Back in the dog days of 2008, I did something I do not usually do: I cut out a newspaper cartoon and pasted it on my door. It was a Steve Bell piece, a portrait of the City of London, at the time resembling Rome under Nero, all harsh sunlight, glass and chrome; in the foreground, and in shadow, was a green wheelie dustbin. In the dustbin, you understand, was Margaret Thatcher.
That Thatcher could still appear in a political cartoon in 2008 – that she appeared in them well afterwards, and will dominate them tomorrow – is, of course, eloquent testimony that she remained the dominant politico-mythical figure of our age. Not only that, but I wasn’t yet eight when she left office – and yet I cut out that cartoon because it seemed to me to capture quite profoundly (if optimistically) a jonbar point, a moment when paradigms were in flux. Her bodily death is neither here nor there, except to those who knew her personally – we could have had shot of her half a decade ago.
Of course, through the back door and without the popular support Thatcher once enjoyed, since 2010 the Coalition has ensured that, like Pavlov’s well-trained dog, we have snapped firmly back to the paradigm Thatcher set. Indeed, hers was a paradigm which has not stood still: in the 1980s, welfare reached its lowest level relative to wages in thirty years; it is now 8% lower. We now spend almost half the amount of GDP we spent on welfare then, and yet the Coalition continue to demonise claimants as the great drag on our economic and social life (and not, naturally, the elite irresponsibility the neoliberal Big Bang helped inspire). The position of those against whom Thatcher’s government was set continues not to erode – the vicious passive voice – but to be eroded.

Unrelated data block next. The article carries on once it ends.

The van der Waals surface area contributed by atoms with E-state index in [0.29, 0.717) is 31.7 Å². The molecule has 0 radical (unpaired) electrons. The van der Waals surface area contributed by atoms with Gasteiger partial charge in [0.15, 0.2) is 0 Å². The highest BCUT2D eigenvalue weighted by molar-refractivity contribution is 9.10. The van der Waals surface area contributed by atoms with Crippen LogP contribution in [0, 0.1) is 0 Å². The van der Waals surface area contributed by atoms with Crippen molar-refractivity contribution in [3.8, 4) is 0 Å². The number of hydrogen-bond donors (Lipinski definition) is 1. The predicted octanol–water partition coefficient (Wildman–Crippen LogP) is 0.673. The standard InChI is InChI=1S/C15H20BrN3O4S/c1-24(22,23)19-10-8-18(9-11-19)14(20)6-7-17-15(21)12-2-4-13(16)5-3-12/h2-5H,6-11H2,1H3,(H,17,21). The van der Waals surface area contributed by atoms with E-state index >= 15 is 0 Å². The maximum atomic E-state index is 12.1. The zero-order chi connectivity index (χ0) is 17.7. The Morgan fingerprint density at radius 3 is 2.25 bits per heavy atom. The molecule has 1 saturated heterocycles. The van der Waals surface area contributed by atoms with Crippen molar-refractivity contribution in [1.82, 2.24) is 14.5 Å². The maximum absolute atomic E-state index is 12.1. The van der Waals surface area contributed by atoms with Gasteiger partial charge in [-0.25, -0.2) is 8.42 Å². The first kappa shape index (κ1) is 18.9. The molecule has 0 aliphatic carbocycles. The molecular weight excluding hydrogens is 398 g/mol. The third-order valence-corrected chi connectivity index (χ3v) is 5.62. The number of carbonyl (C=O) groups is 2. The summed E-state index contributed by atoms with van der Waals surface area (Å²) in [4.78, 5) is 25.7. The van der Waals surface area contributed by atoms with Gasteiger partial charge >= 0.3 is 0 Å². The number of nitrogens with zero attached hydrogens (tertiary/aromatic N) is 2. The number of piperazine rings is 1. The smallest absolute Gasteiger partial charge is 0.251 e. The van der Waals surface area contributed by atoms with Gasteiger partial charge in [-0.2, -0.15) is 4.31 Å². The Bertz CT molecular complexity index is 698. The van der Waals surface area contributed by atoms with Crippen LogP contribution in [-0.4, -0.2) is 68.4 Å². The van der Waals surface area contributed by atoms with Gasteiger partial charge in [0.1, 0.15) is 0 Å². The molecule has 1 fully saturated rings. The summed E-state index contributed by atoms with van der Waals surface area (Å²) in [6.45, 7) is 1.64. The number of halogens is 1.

So, where there is despair, there might seem to be little hope. When a Prime Minister times a statement to appear live on the 6 O’Clock News, as David Cameron did tonight, it is because he believes the potential benefits outweigh the risks; a St Paul’s funeral for Thatcher, and the hagiography which will precede it and ensue, will help the Tories further entrench her vision of society and of her opponents which they are peddling anew. For trades unions read benefit claimaints. For Kinnock read Miliband. For all-powerful self-correcting markets read … well, more of the same.
That’s why, and perhaps here I’d think differently had I the same bitter and immediate political memories of the 1980s as some of my friends, the gloating over Thatcher’s death isn’t just misplaced – it makes the Left look counter-intuitively spiteful, even when they may be that correct that public figures who reject compassion as Thatcher did give up the right to the obligatory respect due to private individuals. No, that schadenfreude is missing the point: Thatcher was an avatar of capital, of its interests and stratagems, and capital has not gone away. In fact, unlike creepily reverential young Tory bucks, it moved on from her long ago except as a sort of fairground animatronic to be wheeled out on special occasions.
Gloat all you like (and, in case I am being unclear, I will shed no tears on the day of the over-emphatic funeral). The Disability Living Allowance will still be gone in the morning.